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Median hourly earnings of dental hygienists were $28.05 in May 2004. The middle 50 percent earned between $22.72 and $33.82 an hour. The lowest 10 percent earned less than $18.05, and the highest 10 percent earned more than $40.70 an hour.
Facts at a glance
- Most dental hygiene programs grant an associate degree; others offer a certificate, a bachelor’s degree, or a master’s degree.
- Dental hygienists rank among the fastest growing occupations.
- Job prospects are expected to remain excellent.
- More than half work part time, and flexible scheduling is a distinctive feature of this job.
Summary of what this career entails
A dental hygienist usually works in a dentist office and together they help prevent and solve problems with patients. More specifically the dental hygienist removes deposits from teeth, teach good hygiene to their patients, advise an individual on how to clean his or her teeth, get a patients information for the dentist, and help patients prevent potential dental problems. They examine teeth and gums and look for problems like diseases or abnormalities.
Examples and or details of work
A dental hygienist job is important, particularly for patients that have to look good for public appearances, high school reunions or for people not as inclined to take care of his/her teeth as others (preventing dental problems is the main function of dental hygienist). It’s also a good thing if the hygienist is people friendly, because while they don’t have the job of a dentist, they still need to be able to have the patient be able to be comfortable in his or her hands. More importantly the patient needs to believe in the hygienist, to some extent even more than the dentist. The reason is a dentist will have a lot less work to do if the hygienist has a little Bill Parcells in him and is able to motivate the patient into taking care of his/her teeth. Working with people is more important to the job of a hygienist than the technical aspects like taking x-rays.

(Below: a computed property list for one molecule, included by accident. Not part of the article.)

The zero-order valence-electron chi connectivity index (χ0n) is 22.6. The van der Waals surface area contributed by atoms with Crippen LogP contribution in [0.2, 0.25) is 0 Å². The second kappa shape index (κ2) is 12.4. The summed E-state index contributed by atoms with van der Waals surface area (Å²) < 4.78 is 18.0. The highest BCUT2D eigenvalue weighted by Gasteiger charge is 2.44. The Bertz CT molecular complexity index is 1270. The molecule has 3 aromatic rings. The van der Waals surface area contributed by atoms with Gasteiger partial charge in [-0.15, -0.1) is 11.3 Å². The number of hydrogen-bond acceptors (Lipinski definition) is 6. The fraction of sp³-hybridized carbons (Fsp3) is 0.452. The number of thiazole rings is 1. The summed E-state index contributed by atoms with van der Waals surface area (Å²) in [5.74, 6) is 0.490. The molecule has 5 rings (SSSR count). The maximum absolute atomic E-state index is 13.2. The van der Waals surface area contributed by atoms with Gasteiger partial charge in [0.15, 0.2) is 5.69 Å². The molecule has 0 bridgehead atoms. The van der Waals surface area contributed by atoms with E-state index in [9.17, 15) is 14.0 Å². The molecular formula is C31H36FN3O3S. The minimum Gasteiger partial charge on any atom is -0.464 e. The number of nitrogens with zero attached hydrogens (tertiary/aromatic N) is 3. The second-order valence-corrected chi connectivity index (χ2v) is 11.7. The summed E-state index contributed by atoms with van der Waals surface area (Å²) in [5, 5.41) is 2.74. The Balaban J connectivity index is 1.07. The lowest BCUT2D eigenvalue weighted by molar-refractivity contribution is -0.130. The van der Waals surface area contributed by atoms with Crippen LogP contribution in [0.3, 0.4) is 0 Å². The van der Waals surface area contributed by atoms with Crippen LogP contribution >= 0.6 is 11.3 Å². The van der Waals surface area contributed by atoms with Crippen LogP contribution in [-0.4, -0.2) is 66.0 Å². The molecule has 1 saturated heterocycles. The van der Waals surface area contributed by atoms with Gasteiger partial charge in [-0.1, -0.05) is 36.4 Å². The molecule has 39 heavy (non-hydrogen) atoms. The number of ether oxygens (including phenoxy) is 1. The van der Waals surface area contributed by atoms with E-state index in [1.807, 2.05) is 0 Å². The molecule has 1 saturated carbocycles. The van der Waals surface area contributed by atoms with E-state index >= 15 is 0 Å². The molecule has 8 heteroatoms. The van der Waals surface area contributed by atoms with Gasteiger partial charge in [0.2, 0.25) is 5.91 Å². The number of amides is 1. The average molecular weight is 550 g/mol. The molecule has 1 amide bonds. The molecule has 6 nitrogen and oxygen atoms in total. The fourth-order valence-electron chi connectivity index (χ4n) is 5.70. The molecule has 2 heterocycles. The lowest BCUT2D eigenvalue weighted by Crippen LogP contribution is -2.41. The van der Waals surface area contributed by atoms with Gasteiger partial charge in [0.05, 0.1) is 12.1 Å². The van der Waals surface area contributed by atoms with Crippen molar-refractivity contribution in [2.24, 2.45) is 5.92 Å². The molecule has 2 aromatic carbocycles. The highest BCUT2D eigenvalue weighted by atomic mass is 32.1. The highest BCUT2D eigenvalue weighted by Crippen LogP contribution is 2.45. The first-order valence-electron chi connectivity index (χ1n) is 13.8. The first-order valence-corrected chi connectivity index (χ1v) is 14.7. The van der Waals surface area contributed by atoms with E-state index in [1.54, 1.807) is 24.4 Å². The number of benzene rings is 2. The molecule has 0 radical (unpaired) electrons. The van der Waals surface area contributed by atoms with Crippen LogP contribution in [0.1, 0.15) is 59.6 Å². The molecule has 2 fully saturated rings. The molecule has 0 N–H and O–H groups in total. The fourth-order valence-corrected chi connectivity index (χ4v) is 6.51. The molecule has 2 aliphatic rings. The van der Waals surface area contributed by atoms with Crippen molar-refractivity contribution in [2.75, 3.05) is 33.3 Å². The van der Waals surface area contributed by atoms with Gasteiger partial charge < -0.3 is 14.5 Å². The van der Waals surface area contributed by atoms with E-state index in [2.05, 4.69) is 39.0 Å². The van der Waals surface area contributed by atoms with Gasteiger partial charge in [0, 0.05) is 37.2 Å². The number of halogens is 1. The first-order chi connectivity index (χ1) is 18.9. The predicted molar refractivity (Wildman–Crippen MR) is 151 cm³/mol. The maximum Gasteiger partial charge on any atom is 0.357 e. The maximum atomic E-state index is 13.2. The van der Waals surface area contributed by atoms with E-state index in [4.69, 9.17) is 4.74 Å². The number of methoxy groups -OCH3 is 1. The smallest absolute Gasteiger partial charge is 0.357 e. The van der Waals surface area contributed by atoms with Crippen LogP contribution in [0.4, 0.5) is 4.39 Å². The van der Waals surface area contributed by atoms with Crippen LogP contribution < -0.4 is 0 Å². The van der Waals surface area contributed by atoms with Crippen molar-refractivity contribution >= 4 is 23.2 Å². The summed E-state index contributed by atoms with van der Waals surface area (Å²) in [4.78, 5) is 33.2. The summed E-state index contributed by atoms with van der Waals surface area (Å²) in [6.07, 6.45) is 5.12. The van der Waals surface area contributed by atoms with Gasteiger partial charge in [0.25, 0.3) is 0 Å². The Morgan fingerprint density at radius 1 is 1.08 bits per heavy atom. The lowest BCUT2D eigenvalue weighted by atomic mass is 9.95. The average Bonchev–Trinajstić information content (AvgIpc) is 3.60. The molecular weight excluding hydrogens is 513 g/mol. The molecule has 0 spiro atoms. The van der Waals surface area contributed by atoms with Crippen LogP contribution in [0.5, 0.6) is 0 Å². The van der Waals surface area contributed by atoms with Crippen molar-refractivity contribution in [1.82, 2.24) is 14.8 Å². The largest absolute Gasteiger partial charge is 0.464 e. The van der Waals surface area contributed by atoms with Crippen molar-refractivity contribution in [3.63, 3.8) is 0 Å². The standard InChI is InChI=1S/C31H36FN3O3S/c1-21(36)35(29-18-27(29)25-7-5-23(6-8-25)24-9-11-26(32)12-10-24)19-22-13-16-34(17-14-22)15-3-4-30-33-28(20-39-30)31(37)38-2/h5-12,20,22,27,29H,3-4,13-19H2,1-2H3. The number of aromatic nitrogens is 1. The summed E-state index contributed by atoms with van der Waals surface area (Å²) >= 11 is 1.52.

Degrees that lead to this career
To work in the dental hygiene field, an individual must be licensed by the state in which they are practicing. To get said license, the individual must graduate from an accredited dental hygiene school, afterwards they must pass a written and clinical examination. The American Dental Association’s Joint Commission on National Dental Examinations gives the written tests, which is acceptable for all states. The clinical test is a regional test given by the state. There are several schools that offer programs in dental hygiene.
Specific Career openings in this field
Career openings in the dental hygienist field include dental hygienist, professor, sales, healthcare management, healthcare educator, consultant and administrator.
American Dental Association. http://www.ada.org/public/education/careers/hygienist_bro.asp
Bureau of Labor Statistics, U.S. Department of Labor, Occupational Outlook Handbook, 2006-07 Edition, Dental Hygienists, on the Internet at http://www.bls.gov/oco/ocos097.htm